Construction: I will base my robe de cour on the ones extant in Stockholm, but though they are similar in construction, they are not identical. All the bodices are in effect fully boned stays, covered with silver brocade so the boning channels aren't visible, laced in the back. The lacing holes are not visible; the outer layer extends over them. They have short sleeves of the same fabric as the rest of the gown and on them sleeves, or cuffs, in starched and pleated silk gauze are (or have been) basted. They also have long trains, attached to the bodice with the help of cords and hooks.
Queen Lovisa Ulrika’s coronation robe from 1751.
This gown and its panier have had their pattern taken, but I don’t know in which book it has been published in. I was given Xeroxed copies years ago and don’t even remember by whom. (corbaegirl has kindly told me that it is in fact from the book History of Costume: From the Ancient Egyptians to the Twentieth Century by Blanche Payne.)
The bodice pattern doesn’t seem to have any tabs and there is no information if the inner layers have the same cut as the outer layers. It has an iron busk down the front.
The panier is very box-like and if you look at the pattern you can see that the petticoat is made in a way that the later robe de cours are not. In fact, I haven’t seen this kind of petticoat anywhere else. Have you? If you look at the pattern you see a panel with a number of letters, corresponding to the letters of the skirt pattern. This is a panel that sits on the top of the panier, giving the petticoat a very boxy shape.
Queen Sofia Magdalena’s wedding gown from 1766. This gown is by far the most researched. Janet Arnold took a pattern for it and there is also a small booklet (in Swedish, alas) about it. The inner layer has more pattern pieces than the outer layer and the outer layer alone has the much curved front seam, you can see that very clearly in this x-ray. There is also wire inserted along the waist and top of the bodice.
The inner layers are made in heavy linen and it’s lined with silk taffeta.
The panier has a similar box-shape as Lovisa Ulrika’s, but the petticoat is sewn differently. There is no top panel and the side seams on the front piece slants outward so it’s wider at the bottom.
Unfortunately I have no picture of Sofia Magdalena’s coronation robe from 1771, but it looks, at least, very much like the wedding gown. The curved front seam on the bodice gives a very interesting optical illusion of a wide chest and a very narrow waist. Well, she had a narrow waist to begin with, but it’s a nice illusion anyway.
Then there is the wedding gown of Princess Hedvig Elisabeth Charlotta, which is much more elegant in appearance, especially compared to the gown from 1751.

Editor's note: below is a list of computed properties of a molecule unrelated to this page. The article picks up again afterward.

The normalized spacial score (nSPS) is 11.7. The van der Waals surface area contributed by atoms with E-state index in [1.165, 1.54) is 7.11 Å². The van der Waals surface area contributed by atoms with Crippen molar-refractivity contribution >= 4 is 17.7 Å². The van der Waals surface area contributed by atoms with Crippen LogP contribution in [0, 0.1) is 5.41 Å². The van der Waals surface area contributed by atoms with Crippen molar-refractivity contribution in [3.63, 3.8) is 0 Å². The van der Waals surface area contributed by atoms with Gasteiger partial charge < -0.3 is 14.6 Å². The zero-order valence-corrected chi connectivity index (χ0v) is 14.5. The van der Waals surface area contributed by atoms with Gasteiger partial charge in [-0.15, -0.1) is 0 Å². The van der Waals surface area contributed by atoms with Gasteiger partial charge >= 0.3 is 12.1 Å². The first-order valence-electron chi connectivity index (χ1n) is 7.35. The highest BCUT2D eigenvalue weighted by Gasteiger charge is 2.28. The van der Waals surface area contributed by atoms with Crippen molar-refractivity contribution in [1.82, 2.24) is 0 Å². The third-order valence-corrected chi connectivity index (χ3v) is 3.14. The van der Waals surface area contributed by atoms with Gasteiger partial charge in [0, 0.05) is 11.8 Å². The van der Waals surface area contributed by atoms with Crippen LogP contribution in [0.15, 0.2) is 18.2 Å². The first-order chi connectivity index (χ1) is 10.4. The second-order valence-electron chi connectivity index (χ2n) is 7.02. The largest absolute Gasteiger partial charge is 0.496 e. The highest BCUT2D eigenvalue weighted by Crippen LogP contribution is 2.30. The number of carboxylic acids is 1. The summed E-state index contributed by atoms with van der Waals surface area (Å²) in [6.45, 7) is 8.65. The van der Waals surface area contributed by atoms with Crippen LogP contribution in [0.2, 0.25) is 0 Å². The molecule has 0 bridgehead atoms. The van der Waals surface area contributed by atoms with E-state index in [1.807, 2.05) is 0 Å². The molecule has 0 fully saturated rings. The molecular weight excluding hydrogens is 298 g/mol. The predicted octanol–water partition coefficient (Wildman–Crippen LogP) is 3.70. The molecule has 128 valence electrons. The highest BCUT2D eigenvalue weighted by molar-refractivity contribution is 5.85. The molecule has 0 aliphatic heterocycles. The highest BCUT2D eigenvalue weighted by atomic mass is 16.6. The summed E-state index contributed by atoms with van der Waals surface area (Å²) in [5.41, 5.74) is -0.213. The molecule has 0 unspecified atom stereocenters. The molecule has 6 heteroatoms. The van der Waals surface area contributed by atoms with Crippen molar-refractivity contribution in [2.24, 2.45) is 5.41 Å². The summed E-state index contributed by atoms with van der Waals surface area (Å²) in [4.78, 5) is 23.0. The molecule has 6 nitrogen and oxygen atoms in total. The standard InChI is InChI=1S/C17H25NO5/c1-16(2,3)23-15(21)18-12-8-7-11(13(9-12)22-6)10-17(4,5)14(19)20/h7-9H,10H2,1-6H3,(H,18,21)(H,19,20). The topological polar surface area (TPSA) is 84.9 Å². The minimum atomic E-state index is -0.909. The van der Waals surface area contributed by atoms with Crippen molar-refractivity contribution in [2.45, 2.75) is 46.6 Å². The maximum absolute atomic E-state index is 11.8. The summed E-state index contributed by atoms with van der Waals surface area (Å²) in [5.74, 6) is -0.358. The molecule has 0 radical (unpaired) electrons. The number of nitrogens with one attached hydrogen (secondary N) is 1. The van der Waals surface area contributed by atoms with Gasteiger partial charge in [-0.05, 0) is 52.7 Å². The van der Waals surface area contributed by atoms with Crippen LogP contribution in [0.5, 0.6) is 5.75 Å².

The back where you can see the hooks needed to attach the train.
At Nordiska museet in Stockholm there is also a bodice for a robe de cour in white silk, dated to the 1770’s. Unfortunately there are no pictures and it isn’t displayed, but it is described as being similar to the robe de cours at The Armory. It is also described as to have paper glued to the inner layer before the outer layer is attached, to provide a smooth base.
Let’s finish with something that I have often seen discussed. What about the back- it must be hard to fit that bodice so then back pieces meet neatly. That, I think, is our modern sensible at play- a bodice should shut nicely. However, there is this interesting painting that shows the back of two robe de cours. The picture is far too little to make out the details, but I had the chance to stare at it for ages when it was displayed at Nationalmuseum a couple of years ago. In reality that strip of white on their backs are clearly the chemise showing where the bodice isn’t laced shut and it isn’t even laced evenly, the gap is wider at the bottom. Interestingly that is backed up by the description of a presentation at the French court in 1787. Marquise de la Tour du Pin describes the bodice of her robe de cour and speaks of how her chemise, in the finest of batiste, shows through the lacing in the back- at the bottom the gap is “four fingers wide”. The chemise also has very short sleeves, merely “three fingers wide”. Britta Hammar and Pernilla Rasmussen theorize in Underkläder that this gap may have a ceremonial importance, a reminiscence of the Renaissance when you show status with displaying your fine linens through gap and slits in your clothing.
This means that I can happily not have to bother to fit the bodice precisely. I don’t plan to make my bodice an exact copy of any of the extant bodices, but use them as useful templates and inspirations. The robe de cours that I know of, don’t have the heavily based foundation, but are made to be worn over separate stays. Much more practical, but I really would like to make it with the stays built in, so to speak. I’m also very curious on the effect on paper being glued to the inner layer. As I’m not at all waif-like, I probably borrow the iron busk from Lovisa Ulrika to give additional help. One thing I would love to do is to pad the inside with wool to proved comfort. Though none of the roe de cours are said to have that, there are several extant stays in Sweden that have that and I have been curious to how that affect how it feels to wear fully boned stays.
Arnold, Janet, "A wedding dress worn by Princess Sophia Magdalena in 1766" in Costume, London, new series, #1, 1967, pp 17 - 21.
Dahlberg, AnneMarie, Sofia Magdalenas brudklänning i tidens smak, 2003
Hammar, Britta & Rasmussen, Pernilla, Underkläder : en kulturhistoria, 2008
Rangström, Lena (ed.), Hovets dräkter, 1994